Frisby’s forecasts – what does 2021 have in store for investors?

Dominic Frisby gazes into his crystal ball and makes his predictions for the markets in the year ahead.

Nasdaq building, New York
The Nasdaq enjoyed a solid 2020
(Image credit: © Bloomberg via Getty Images)

Good morning and welcome to the new year – same as the old year, only with a different handle.

Today, as is tradition in the first Money Morning of the year, we venture into the attic, rummage around, find our crystal ball, dust it down and make ten investment predictions...

Ten sure things* for 2021 (*they’re definitely not sure things)

We make these forecasts with the usual disclaimer: predictions are a mug’s game.

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1. Covid-19: the crisis is here to stay: As you will all know from having read my magnum opus Daylight Robbery: How Tax Shaped our Past and Will Change our Future, one of the recurring themes of history is that governments extend their taxation and controls during a crisis in a way that they never could in peacetime.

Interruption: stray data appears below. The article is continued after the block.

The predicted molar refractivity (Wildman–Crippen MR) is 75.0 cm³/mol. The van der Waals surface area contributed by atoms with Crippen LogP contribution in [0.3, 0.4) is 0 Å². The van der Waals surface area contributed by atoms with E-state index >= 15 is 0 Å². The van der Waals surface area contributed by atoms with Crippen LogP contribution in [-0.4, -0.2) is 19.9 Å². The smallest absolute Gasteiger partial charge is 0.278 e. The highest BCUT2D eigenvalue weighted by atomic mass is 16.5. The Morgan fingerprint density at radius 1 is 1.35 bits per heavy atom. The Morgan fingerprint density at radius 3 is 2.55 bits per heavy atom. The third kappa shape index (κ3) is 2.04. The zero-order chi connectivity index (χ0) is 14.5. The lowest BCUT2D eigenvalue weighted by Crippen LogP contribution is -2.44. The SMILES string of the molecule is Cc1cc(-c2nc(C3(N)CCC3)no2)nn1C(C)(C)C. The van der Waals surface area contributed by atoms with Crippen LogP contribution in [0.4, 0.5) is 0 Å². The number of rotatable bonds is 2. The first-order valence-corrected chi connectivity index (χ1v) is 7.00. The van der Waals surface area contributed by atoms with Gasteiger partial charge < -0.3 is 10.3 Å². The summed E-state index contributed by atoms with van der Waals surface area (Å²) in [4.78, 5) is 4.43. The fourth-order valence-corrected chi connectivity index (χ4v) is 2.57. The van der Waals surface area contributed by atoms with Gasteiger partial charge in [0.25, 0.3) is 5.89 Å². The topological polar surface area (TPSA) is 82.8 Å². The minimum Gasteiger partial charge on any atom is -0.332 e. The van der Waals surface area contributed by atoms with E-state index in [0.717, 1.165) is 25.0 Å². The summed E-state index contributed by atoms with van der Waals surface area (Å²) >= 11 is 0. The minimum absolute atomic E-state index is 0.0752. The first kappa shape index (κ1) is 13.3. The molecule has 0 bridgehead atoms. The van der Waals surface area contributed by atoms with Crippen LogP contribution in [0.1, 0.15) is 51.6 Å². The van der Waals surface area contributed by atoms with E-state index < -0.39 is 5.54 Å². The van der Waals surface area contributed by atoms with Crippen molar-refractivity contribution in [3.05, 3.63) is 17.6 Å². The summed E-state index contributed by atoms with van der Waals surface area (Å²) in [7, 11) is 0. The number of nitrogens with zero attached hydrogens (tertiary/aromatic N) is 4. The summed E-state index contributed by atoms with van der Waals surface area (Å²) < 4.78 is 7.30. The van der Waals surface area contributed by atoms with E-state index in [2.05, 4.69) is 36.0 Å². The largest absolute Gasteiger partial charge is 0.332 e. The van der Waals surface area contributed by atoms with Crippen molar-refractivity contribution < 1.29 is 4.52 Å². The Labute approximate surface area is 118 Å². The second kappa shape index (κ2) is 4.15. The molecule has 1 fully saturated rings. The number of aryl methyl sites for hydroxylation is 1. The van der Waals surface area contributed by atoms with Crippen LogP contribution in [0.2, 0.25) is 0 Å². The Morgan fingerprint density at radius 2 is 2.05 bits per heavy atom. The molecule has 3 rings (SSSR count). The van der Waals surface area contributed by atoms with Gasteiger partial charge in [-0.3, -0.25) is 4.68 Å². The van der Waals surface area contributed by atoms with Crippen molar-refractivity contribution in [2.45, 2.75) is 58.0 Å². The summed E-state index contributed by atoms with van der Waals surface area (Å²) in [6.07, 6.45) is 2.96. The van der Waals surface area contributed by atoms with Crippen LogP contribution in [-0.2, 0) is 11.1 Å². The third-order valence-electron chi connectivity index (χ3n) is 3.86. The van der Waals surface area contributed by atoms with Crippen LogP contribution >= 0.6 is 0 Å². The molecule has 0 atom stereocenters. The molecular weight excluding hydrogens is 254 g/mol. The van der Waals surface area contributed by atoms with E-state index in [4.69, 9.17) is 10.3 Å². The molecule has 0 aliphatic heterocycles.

Were it not for the Napoleonic and World Wars, for example, we would never have had to pay as much income tax as we do. Income tax in the US was first imposed in the Civil War, yet it never touched the lives of ordinary Americans until the Revenue Act of 1942, passed to fund the US effort in World War II.

Yet when the crisis has passed, the taxation and controls never return to the levels they were at before the crisis began. When WWII ended, income tax for everyman never went away, because now there was the rebuilding effort. The Institute of Fiscal Studies calls this “the ratchet effect”.

Having won the general election of 1841 campaigning against income tax, British prime minister Sir Robert Peel re-introduced it to the UK in 1842 as a “temporary measure” to fund a deficit emergency. Today, 178 years later, that temporary measure remains. But back then, the tax only affected higher earners. It took another crisis, World War I, to bring the tax to ordinary folk.

Quantitative easing (QE), a form of inflation (in that it inflates the money supply) was introduced as a temporary measure to address the banking crisis of 2008. Nobody voted for it. Without the Global Financial Crisis, it is doubtful whether it would ever have been allowed. Today, 12 years on, it is normal.

This is a long way of getting to my first prediction. We will never go back to the freedoms we enjoyed before Covid-19 came along. The precedent of the government being able to close down the economy has been set. This is the new normal.